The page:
An ecosystem is any geographical area where biotic factors (living organisms such as animals, plants, fungi and bacteria) interact with abiotic factors (such as soil, air, water and temperature) in the environment. The first step to preserving ecosystems is to remember that you are part of them. Preserving ecosystems starts at home. Everything you use in your daily life impacts the environment, from the cellphone you use to the food you eat and the clothes you wear.
Conservation Practices to Save the Ecosystem
There are no strict lines on where an ecosystem starts and ends. Classic examples of ecosystems include oceanic kelp forests, coral reefs, mangroves, the Amazon rainforest and the Arctic tundra. However, ecosystems are everywhere, from your gut microbiome, backyard and local park to the entire planet. To start preserving the ecosystem, take a moment to think about how you interact with your environment.
Water is a vital commodity in every ecosystem. Did you know that leaving the tap running while brushing your teeth uses around five gallons of water? You can save water every day by doing things like turning off the tap while you brush your teeth, fixing leaky faucets, taking shorter showers and watering plants with the cooled water used to boil vegetables rather than pouring it down the drain.
Unless you're planning to live completely off grid, you're going to need to use electricity. Creating simple habits like turning off lights and appliances when they're not being used will add up. In winter, reduce your need for heaters by adding an extra blanket to your bed at night and closing doors to rooms not being used. When buying appliances, opt for energy-saving models.
Make Smart Food Choices
Buy local, in-season produce and organic where possible. Farmers' markets are a great place to shop locally. You could also grow your own vegetable garden. This not only reduces your carbon footprint by minimizing the distance your food travels but is healthier as fruits and vegetables lose nutrients the longer they are in storage.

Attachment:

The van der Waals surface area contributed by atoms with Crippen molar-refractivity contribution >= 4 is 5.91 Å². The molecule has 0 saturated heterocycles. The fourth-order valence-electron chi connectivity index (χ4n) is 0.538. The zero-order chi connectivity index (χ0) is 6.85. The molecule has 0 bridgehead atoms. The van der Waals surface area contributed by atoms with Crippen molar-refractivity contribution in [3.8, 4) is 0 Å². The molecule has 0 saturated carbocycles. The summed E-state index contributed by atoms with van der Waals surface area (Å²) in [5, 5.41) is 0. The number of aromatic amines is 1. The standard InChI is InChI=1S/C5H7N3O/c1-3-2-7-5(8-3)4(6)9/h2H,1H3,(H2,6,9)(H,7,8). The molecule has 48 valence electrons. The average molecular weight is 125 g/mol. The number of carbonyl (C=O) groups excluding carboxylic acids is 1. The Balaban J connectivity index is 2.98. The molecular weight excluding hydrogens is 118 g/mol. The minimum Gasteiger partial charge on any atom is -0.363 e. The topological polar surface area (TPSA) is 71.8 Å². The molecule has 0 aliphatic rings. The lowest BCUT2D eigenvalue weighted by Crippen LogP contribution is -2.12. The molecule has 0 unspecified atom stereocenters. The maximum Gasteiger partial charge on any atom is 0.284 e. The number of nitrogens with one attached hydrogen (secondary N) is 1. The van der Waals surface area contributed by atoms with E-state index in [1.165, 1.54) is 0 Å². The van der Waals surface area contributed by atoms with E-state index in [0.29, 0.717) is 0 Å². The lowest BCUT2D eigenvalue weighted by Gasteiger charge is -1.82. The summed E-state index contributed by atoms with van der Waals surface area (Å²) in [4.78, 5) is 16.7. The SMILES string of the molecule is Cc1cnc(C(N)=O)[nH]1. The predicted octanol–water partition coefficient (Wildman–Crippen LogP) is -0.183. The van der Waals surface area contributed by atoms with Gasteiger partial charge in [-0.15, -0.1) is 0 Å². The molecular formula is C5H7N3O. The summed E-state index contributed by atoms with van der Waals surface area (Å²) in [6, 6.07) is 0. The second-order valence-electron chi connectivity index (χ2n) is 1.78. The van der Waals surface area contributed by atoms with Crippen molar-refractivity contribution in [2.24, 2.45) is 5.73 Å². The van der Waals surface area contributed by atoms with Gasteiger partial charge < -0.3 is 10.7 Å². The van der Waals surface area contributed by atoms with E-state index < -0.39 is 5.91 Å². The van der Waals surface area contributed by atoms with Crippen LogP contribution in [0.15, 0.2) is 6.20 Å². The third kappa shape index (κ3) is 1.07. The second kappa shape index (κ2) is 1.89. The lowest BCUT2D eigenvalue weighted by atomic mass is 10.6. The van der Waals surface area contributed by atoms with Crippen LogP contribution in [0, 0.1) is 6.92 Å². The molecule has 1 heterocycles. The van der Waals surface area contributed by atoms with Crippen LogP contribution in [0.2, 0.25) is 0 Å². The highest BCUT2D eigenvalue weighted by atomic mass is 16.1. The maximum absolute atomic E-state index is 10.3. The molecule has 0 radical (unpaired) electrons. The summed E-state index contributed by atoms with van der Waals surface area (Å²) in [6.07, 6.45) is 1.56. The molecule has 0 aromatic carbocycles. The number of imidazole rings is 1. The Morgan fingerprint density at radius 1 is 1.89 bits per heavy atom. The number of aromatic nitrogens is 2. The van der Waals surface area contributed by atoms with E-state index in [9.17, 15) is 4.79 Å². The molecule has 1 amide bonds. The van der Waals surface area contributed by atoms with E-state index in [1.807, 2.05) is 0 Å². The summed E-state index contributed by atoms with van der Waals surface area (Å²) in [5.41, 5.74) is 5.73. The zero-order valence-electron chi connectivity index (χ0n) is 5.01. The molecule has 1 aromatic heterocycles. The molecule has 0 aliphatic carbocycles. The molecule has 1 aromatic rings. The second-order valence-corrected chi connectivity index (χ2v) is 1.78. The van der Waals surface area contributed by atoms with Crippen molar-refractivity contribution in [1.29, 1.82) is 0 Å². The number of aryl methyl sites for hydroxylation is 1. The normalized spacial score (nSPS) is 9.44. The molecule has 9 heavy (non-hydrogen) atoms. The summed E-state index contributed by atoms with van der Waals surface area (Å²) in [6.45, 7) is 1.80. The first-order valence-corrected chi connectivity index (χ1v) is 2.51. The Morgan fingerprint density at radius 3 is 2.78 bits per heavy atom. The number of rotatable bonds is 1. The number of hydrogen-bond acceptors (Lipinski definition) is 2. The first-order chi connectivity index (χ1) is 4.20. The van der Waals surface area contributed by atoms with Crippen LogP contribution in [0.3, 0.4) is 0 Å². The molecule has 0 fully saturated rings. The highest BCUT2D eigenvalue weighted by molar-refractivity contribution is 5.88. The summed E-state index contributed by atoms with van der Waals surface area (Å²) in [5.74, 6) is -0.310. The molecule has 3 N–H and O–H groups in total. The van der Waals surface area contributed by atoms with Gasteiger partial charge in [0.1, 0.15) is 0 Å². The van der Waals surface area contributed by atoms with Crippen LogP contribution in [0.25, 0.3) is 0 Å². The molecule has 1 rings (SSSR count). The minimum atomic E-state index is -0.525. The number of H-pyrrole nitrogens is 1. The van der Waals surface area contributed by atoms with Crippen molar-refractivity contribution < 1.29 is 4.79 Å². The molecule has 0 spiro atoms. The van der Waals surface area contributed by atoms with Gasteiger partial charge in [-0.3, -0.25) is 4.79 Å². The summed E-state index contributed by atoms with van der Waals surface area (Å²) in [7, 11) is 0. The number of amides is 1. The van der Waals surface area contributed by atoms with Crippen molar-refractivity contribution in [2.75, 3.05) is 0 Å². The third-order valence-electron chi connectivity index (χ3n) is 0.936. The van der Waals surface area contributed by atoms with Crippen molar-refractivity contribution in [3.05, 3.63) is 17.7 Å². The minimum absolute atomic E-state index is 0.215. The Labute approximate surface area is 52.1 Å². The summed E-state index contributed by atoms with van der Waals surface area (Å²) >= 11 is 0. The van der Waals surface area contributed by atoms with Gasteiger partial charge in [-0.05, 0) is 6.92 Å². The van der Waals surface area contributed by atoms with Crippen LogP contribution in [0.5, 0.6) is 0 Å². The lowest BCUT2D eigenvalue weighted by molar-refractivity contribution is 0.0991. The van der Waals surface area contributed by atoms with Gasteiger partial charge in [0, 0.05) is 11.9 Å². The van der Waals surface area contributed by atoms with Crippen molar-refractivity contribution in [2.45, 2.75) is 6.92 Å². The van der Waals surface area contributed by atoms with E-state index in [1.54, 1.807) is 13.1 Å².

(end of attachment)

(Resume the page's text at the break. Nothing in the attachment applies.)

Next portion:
Composting organic matter reduces landfill waste and creates healthy soil to feed your garden. You can use many easy compositing systems at home, including bokashi bins, worm farms and composting tumblers. Look for a local curbside or drop-off composting program if you don't have a green thumb or a garden.
Try Eco-friendly Products
Shop for products that don't use harmful chemicals either during their manufacture or in the actual product themselves. Eco-friendly personal hygiene products and cosmetics have the added benefit of being better for your health as skin is the largest organ in the human body and highly absorbent. Additionally, help reduce landfill waste and excess rubbish by selecting reusable items rather than disposable.
Environmentally Friendly Packaging
A big part of what makes a product eco-friendly is its packaging. Today, compostable and biodegradable packaging is becoming more popular. There are also many shops and supermarkets that allow you to bring your own container to fill rather than getting a new container each time.